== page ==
CONTACT: Sarah Potter
Vol. 46, No. 37
May 11, 2012
Eighth Graders Hold Steady on National Science Test
Scores exceed national average, but state ranking slips
A national report released May 10 shows that science test scores for Missouri eighth graders have held steady for the past two years and continue to exceed the national average. However, Missouri's national ranking on the test declined as other states improved their scores.
According to The Nation's Report Card from the National Assessment of Education Progress (NAEP), the average science test score for eighth graders in Missouri was 156 in 2011, compared to an average score of 151 nationwide. When compared to other states, Missouri's performance on the test slipped from 13th in 2009 to 18th in 2011.
"We are pleased that Missouri eighth graders are maintaining their level of academic achievement in science, but students are now competing for science jobs in a global economy,” said Commissioner of Education Chris L. Nicastro. "We need to keep pace with technological advancements to better prepare students for the demands of college and the workplace.”
The percentage of eighth graders in Missouri scoring at the "basic" and "proficient" levels on the test remained about the same over the past two years. Thirty-six percent of eighth graders scored at or above the proficient level in 2009 and 2011. Seventy-two percent of students scored at or above the basic level in 2011, compared to 71 percent in 2009.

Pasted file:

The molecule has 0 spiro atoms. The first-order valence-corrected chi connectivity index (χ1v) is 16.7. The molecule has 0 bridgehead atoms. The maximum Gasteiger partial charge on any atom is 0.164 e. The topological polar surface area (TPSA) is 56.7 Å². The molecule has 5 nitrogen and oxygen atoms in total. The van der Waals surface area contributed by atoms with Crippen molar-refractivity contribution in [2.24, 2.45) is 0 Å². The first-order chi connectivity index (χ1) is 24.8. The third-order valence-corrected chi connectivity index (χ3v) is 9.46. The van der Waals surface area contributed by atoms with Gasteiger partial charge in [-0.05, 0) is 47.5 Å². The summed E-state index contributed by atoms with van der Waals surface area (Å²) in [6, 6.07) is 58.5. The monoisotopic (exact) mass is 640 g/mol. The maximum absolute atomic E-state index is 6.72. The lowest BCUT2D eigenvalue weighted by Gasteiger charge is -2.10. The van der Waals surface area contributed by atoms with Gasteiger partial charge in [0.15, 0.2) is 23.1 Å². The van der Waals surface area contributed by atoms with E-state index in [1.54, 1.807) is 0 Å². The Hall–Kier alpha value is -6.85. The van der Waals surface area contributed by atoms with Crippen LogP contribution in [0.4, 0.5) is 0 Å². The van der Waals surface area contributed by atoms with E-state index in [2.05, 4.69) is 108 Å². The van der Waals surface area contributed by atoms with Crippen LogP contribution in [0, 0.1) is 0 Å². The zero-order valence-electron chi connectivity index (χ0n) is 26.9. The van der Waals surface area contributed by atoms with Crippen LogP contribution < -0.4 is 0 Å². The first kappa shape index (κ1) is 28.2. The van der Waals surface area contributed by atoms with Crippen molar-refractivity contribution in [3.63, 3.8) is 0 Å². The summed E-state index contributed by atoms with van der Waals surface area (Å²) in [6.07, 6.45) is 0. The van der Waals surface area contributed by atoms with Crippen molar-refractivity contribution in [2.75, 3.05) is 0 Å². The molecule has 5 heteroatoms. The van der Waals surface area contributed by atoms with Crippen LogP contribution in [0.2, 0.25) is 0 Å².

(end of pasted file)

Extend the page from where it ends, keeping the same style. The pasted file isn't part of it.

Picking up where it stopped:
The Department of Elementary and Secondary Education uses the NAEP science test results as one measure for its Top 10 by 20 initiative, an education improvement effort that aims for student achievement in Missouri to rank among the top 10 states in the nation by 2020.
"Boosting academic achievement in science is an essential part of our Top 10 by 20 plan," Nicastro said.
The 2011 NAEP science assessment tested eighth graders in three areas: physical science, life science, and earth and space sciences. The assessment was last completed in 2009 when the test was updated to incorporate new advances in science, including components from international assessments.
While the NAEP science test is typically conducted every four years, the 2011 assessment was added to coincide with international science testing to allow for comparison among participating countries. Last year, more than 50 countries conducted the Trends in International Mathematics and Science Study (TIMSS) test. A report on how the United States' and Missouri's science scores compare with the international scores is expected late this year or in early 2013.
NAEP testing is the largest continual measurement of academic achievement of elementary and secondary students in the United States.